French Researchers to Identify Best Microbes for Biofuel Production
News Feb 19, 2014
Anasys Instruments reports on the publication in the Journal of Physical Chemistry Letters demonstrating the use of AFM-IR used by French researchers to identify best microbes for biofuel production.
While the debate over using crops for fuel continues, scientists are now reporting a new, fast approach to develop biofuel in a way that doesn't require removing valuable farmland from the food production chain.
Their work examining the fuel-producing potential of Streptomyces, a soil bacterium known for making antibiotics, appears in ACS' The Journal of Physical Chemistry Letters.
The scientists used atomic force microscopy combined with infrared spectroscopy (AFM-IR) to measure the size and map the distribution of oil inclusions inside of microorganism without staining or other special sample preparation. The same method also could help researchers identify other microbes that could be novel potential fuel sources.
The authors led by Ariane Deniset-Besseau from the Laboratoire de Chimie-Physique at the Universite Paris-Sud point out that with the rise in oil prices in recent years, the search has been on for alternative fuels. Though plants such as soy and corn have been popular, the honeymoon ended as people realized how much arable land they were taking up.
So now, researchers are seeking additional sources, including bacteria. Streptomyces has become a candidate in this search. It can make and store large amounts of oils called triacylglycerols (TAGs), which are direct precursors of biodiesel.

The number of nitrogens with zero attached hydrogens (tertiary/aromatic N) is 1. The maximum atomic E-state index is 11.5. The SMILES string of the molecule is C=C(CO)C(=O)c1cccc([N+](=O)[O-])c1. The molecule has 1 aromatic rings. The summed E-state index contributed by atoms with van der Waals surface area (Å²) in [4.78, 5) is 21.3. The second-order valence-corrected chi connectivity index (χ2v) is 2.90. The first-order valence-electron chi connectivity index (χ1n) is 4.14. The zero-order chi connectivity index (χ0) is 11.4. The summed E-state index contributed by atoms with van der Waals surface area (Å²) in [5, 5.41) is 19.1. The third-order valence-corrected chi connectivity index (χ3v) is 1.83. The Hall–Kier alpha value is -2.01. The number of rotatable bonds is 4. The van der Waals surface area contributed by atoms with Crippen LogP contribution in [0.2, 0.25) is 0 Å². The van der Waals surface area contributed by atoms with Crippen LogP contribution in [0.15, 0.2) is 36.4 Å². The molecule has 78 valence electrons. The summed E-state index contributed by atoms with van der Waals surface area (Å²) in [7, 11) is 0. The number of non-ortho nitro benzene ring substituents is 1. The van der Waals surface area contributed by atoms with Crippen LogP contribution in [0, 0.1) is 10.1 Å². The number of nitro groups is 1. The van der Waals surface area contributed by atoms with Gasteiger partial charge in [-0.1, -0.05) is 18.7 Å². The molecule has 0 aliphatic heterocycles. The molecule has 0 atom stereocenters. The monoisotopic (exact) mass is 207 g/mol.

Also, manufacturers already know how to grow vast amounts of it because pharmaceutical companies use the versatile bacterium to produce life-saving antibiotics. To better understand these microbes' potential as a fuel source, Deniset-Besseu's team wanted to explore how Streptomyces stores TAGs.
They used a novel laboratory instrument that combines an atomic force microscope with a tunable infrared laser source. This instrument allows researchers to determine how and where the bacteria store TAGs.
Some strains hardly accumulate any oil, whereas others stored large amounts of oil in a way that might be easy to harvest.
The researchers conclude that their technique could greatly speed up the identification of other microbes that could produce large amounts of bio-oil.
This Seed Could Bring Clean Water to MillionsNews
Biomedical Engineering and Chemical Engineering Professors Bob Tilton and Todd Przybycien recently co-authored a paper with Ph.D. students Brittany Nordmark and Toni Bechtel, and alumnus John Riley, further refining a process that could soon help provide clean water to many in water-scarce regions. The process, created by Tilton’s former student and co-author Stephanie Velegol, uses sand and plant materials readily available in many developing nations to create a cheap and effective water filtration medium, termed “f-sand.”READ MORE
Cryo-EM Reveals Interaction Between Major Drug TargetsNews
For the first time, scientists have visualized the interaction between two critical components of the body's vast cellular communication network, a discovery that could lead to more effective medications with fewer side effects for conditions ranging from migraine to cancer.READ MORE
The Friedrich Schiller University Jena Partners with ACD/Labs to Advance its Analytical Data Management StrategyNews
Implementation of ACD/Spectrus as an analytical data management system helps researchers and students streamline NMR and MS data processing, interpretation, collaboration, and training.READ MORE